Misc

Making Sense of Strabismus

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It stands to reason that the more complicated a system, the longer it takes to develop. That’s why our vision takes the first few years of our lives to reach maturity. By the age of 6 or 7, a child’s eyes should be able to focus on an object simultaneously, which is called convergence.

 

However, for some children, the alignment necessary for both eyes to work together doesn’t occur, usually owing to a neurological or anatomical problem that interferes with development (although there may be a genetic component as well). Strabismus is the term for when one eye turns away, whether inward, outwards, up or down. It’s also known as turned or crossed eyes, or squint. When a child has strabismus, he or she won’t have convergence of sight, which can lead to double vision or amblyopia (also known as ‘lazy eye’).

 

That’s why it’s important to check for the signs of strabismus when a child is younger than 6, so that treatment can begin while the eye is still developing and the misalignment can be corrected. If not, the brain will start to favour the visual input from just one eye, as it cannot reconcile the images coming from two different directions. This is the root cause of amblyopia.

 

Strabismus can be challenging to spot in a young child, as it can appear intermittently and therefore is not always noticeable. In fact, crossed eyes can be quite common in infants, but this is usually a normal part of visual development and doesn’t always indicate strabismus. It can sometimes also switch from eye to eye, though most cases are unilateral.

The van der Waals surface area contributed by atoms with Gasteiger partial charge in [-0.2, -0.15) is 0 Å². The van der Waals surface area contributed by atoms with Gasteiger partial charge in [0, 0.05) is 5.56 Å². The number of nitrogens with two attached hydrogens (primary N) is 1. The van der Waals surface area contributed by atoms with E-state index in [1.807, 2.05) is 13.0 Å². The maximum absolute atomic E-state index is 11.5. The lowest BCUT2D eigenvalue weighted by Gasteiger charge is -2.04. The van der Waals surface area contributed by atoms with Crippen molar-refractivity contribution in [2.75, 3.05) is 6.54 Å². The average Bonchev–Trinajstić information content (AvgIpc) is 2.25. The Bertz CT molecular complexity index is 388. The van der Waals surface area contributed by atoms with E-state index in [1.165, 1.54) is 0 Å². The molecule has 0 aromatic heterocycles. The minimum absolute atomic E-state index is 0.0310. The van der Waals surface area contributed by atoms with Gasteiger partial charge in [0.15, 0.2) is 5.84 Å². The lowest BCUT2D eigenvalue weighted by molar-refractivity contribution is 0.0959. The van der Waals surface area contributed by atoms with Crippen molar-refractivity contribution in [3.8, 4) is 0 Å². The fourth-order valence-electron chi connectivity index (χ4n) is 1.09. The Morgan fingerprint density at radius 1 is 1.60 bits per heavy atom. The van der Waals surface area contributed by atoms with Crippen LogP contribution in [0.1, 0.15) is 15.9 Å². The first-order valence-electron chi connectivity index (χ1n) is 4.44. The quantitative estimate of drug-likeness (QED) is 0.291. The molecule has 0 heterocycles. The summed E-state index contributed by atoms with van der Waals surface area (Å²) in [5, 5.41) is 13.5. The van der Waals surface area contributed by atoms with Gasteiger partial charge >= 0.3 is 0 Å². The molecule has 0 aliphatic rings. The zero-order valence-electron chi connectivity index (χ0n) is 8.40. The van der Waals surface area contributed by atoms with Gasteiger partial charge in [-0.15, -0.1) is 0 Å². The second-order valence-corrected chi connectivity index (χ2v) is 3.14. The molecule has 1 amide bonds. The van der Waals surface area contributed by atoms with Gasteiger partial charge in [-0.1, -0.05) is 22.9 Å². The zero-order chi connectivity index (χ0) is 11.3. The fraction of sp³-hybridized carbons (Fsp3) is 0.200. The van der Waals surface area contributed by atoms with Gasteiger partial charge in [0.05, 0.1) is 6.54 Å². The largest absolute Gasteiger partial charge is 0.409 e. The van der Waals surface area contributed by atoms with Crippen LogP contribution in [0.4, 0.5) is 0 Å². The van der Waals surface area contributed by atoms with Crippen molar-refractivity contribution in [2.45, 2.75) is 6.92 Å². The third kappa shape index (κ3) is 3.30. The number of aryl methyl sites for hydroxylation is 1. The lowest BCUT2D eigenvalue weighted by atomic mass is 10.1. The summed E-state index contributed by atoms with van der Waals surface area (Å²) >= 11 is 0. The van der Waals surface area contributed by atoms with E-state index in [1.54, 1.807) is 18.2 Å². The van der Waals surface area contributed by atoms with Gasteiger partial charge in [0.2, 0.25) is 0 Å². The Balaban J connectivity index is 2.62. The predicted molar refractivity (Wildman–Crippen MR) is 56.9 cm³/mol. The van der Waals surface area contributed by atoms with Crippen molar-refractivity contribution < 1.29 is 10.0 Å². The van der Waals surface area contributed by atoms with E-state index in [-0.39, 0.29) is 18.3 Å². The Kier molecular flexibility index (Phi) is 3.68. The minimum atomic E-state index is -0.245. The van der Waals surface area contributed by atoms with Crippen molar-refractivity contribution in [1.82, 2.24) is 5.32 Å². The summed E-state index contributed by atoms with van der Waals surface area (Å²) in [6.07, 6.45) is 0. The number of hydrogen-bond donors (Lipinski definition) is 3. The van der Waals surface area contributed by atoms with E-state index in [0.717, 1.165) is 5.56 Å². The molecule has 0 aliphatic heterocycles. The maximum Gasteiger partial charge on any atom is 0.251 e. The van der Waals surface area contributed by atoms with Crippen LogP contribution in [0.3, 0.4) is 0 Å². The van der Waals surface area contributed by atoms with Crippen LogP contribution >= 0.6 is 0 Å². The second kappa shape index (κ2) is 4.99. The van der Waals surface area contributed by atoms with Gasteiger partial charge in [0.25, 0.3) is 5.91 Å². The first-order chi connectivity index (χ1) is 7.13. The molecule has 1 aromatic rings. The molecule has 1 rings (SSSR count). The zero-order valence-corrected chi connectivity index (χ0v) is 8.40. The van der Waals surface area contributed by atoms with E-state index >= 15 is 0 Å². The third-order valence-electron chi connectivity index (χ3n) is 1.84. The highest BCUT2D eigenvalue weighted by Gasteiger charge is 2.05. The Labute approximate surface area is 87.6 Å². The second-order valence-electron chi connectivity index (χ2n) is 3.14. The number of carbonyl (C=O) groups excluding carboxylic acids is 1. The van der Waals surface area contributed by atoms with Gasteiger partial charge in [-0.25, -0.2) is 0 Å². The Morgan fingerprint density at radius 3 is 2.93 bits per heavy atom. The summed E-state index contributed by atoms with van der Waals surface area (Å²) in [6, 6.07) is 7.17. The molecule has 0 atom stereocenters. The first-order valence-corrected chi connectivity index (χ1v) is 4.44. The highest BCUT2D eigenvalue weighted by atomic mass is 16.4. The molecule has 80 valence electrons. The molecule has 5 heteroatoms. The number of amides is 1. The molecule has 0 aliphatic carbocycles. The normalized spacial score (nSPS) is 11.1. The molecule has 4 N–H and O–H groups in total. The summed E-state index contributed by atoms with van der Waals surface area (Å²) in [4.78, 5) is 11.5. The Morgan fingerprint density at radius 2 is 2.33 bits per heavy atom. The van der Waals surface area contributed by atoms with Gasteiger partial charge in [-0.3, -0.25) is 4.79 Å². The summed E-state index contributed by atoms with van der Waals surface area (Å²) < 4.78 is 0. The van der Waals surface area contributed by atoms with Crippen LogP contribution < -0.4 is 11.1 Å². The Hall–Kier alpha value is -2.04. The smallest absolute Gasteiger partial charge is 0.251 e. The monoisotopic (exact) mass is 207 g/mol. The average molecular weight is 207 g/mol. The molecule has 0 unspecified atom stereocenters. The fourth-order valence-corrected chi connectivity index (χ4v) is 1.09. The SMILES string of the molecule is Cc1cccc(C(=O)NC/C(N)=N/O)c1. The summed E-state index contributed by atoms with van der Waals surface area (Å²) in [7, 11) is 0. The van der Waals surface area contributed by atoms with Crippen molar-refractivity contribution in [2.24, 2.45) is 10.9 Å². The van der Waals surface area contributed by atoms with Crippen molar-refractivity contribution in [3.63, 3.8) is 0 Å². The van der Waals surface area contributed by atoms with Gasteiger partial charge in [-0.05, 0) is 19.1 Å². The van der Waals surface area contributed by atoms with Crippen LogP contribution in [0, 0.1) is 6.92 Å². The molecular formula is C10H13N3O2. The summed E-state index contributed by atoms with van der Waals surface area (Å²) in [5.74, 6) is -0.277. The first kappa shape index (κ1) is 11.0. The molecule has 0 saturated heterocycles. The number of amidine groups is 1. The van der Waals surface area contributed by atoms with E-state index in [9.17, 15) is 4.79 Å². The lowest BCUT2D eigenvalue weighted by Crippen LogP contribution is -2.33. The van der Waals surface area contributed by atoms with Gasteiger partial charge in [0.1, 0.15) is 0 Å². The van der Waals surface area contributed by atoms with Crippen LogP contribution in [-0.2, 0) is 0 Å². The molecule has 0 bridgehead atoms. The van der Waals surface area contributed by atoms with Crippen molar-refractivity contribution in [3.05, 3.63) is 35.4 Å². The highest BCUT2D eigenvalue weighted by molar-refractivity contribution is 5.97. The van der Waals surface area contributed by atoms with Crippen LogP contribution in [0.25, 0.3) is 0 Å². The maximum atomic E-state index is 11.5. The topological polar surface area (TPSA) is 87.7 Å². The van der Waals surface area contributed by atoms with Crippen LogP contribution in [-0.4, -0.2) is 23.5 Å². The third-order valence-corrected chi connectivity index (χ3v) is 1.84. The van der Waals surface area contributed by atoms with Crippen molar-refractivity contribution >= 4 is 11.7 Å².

For these reasons, the best way to detect strabismus is by taking your child for a routine eye examination. Strabismus is not something children can outgrow, so the earlier it can be diagnosed and treated, the better your child’s chances of aligning the eyes and having normal vision.

 

There are several types of strabismus; some can be treated without surgery. For example, ‘accommodative esotropia’ is when a child develops a turned eye to compensate for uncorrected far-sightedness, caused from the effort of trying to focus. This type can often be treated with prescription glasses.

 

But for most kinds of strabismus in children, surgery is the only treatment option. Surgery can also be effective for adults with strabismus, but it will not completely correct ‘lazy eye’, which is why early intervention is ideal. Sometimes more than one surgery is necessary to get the best possible outcome. Although surgery may sound scary, the recovery time is quick, and most children are able to go about their normal lives in just a few days.

 

It’s important to remember that correcting strabismus isn’t merely cosmetic. While the appearance of crossed eyes can often cause patients to feel self-conscious or unconfident, which the surgery will help with, it’s also a reconstructive procedure that can improve vision and depth perception, as well as prevent future problems that could develop from untreated strabismus.

 

Be sure to discuss all of your concerns with your eye care team, who can guide you through everything you need to know and provide support to you and your child throughout the whole process.

This article is written on behalf of Moorfields Eye Hospital in UAE.

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